Junior OL could be Ohios best in 2005

CANTON, Ohio – In the shadows of the NFL Hall of Fame, one of the nation’s top junior prospects provided fans a glimpse of what could have him someday playing in the league himself. Alex Boone of Cleveland St. Edward is a very talented offensive tackle that stands a monstrous 6-foot-8 and 310 pounds.
Boone ended the recruiting suspense early when he committed to Ohio State last July after a strong performance in Ohio State’s summer camp. He showed Buckeye fans a great glimpse of their future on Saturday night in a 21-13 Division I regional semifinal victory over Warren (Ohio) Harding.
To put it mildly, Boone is good enough to be ranked as one of the nation’s top 100 prospects this year. After seeing four-star offensive tackle Brett Gallimore of Riverside (Mo.) Park Hill South this season in person and then looking at Boone, it would easy to put Boone as a higher-ranked prospect.

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Not to knock Gallimore because he’s a very talented prospect that should be an amazing college prospect and have an NFL future ahead of him, but Boone is simply special.
The first thing that jumps out about Boone is obviously his size. There is no question that he is a legitimate 6-foot-8 and he carries his 300-plus pounds with a thin, but sturdy frame that should easily add even more muscle mass in college.
His feet are also amazing for a big guy like that.
Against a smaller, but much quicker, Harding defensive line, Boone was able to not only push around the defenders but also to pass protect efficiently. But don’t just ask us, ask the coaches that have played against him.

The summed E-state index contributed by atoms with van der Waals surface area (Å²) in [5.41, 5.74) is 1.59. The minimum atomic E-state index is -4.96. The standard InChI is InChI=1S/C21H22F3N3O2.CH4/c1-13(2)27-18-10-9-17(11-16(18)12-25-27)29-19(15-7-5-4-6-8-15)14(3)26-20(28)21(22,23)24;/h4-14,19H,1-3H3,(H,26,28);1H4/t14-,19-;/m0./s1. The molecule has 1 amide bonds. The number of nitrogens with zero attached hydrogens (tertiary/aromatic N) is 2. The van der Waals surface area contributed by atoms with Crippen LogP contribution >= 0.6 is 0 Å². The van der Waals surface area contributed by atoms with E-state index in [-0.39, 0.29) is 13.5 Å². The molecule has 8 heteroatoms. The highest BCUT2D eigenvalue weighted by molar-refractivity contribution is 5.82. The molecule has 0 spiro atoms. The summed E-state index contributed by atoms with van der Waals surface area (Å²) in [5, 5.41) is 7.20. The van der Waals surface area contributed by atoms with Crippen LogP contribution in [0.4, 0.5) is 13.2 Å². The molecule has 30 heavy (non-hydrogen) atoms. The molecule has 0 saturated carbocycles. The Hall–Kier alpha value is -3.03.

“The kid from St. Edward is really special,” Shaker Heights coach Dave Sedmak said.
“He’s a kid that obviously has great size, but he also gets after it. He’s an aggressive blocker and is going all the way to the whistle. That’s the biggest thing I like about him, and when you add in his size, you have yourself one of the better linemen that we’ve seen around here in a while.”
St. Edward operates out of a wide-open and very diverse attack. On one play, Boone is driving blocking and pounding the guy across from him five-yards down field.
The next play, he’s scooping and getting up to the linebacker or defensive back level. And then after that, he’s putting his body into great pass protection position.
Once he locks on with his long arms and uses his strength, the game is over.
We’ve not even began to talk about his toughness and ability to take over a game. He exhibited both against Harding on Saturday night.
Midway through the third quarter with his team holding a two touchdown lead, Boone had two players roll up on his right leg and the pain was obvious on his face.
It would have been easy for him to sit a drive out with St. Edward leading, but he ran back out on the field and played through the obvious pain.
He also played the entire game with a huge wrap around his right elbow – he said he had a separated elbow – but he didn’t let that bother him.
“Pain is only temporary,” Boone said. “It is playoff time, and I’m not missing these games for the world.”
Despite being banged up, Boone took the game over late in the fourth quarter when his team needed some key yards. Every time it was a short-yardage situation, the St. Edward coaches would run right behind Boone at right tackle. Even the quarterback sneaks that usually go right up the middle were slid down the line to Boone’s tackle position, and he’d open up a big whole for two, three and even five-yard gains.
Boone said he was still very excited about his pledge to Ohio State – even though it’ll be almost a year and a half before he can sign the national letter of intent.
“I love Ohio State,” Boone said. “I’m an Ohio State Buckeye and have always been. Did you see how they played today?”
Being in Ohio, it was hard to miss the Buckeyes big victory over Michigan State at the Horseshoe on Saturday. But with his performance on Saturday it’ll be hard to doubt that there will be more performances like that with Boone opening holes for Ohio State.